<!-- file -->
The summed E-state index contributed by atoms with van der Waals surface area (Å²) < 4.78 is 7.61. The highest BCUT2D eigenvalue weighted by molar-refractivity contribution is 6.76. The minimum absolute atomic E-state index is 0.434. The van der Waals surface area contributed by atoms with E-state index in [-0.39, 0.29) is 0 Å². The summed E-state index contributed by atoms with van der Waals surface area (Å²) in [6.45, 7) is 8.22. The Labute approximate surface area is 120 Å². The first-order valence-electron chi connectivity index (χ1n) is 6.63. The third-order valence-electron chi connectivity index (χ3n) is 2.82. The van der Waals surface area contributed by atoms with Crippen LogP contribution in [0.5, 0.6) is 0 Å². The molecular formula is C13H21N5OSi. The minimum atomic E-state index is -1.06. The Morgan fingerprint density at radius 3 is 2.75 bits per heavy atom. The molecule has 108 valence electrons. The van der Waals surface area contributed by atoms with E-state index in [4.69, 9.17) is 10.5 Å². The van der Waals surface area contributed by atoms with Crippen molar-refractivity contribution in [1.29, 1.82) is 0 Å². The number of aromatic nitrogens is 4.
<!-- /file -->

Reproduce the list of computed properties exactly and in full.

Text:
The summed E-state index contributed by atoms with van der Waals surface area (Å²) < 4.78 is 7.61. The highest BCUT2D eigenvalue weighted by molar-refractivity contribution is 6.76. The minimum absolute atomic E-state index is 0.434. The van der Waals surface area contributed by atoms with E-state index in [-0.39, 0.29) is 0 Å². The summed E-state index contributed by atoms with van der Waals surface area (Å²) in [6.45, 7) is 8.22. The Labute approximate surface area is 120 Å². The first-order valence-electron chi connectivity index (χ1n) is 6.63. The third-order valence-electron chi connectivity index (χ3n) is 2.82. The van der Waals surface area contributed by atoms with Crippen LogP contribution in [0.5, 0.6) is 0 Å². The molecular formula is C13H21N5OSi. The minimum atomic E-state index is -1.06. The Morgan fingerprint density at radius 3 is 2.75 bits per heavy atom. The molecule has 108 valence electrons. The van der Waals surface area contributed by atoms with E-state index in [4.69, 9.17) is 10.5 Å². The van der Waals surface area contributed by atoms with Crippen molar-refractivity contribution in [1.29, 1.82) is 0 Å². The number of aromatic nitrogens is 4.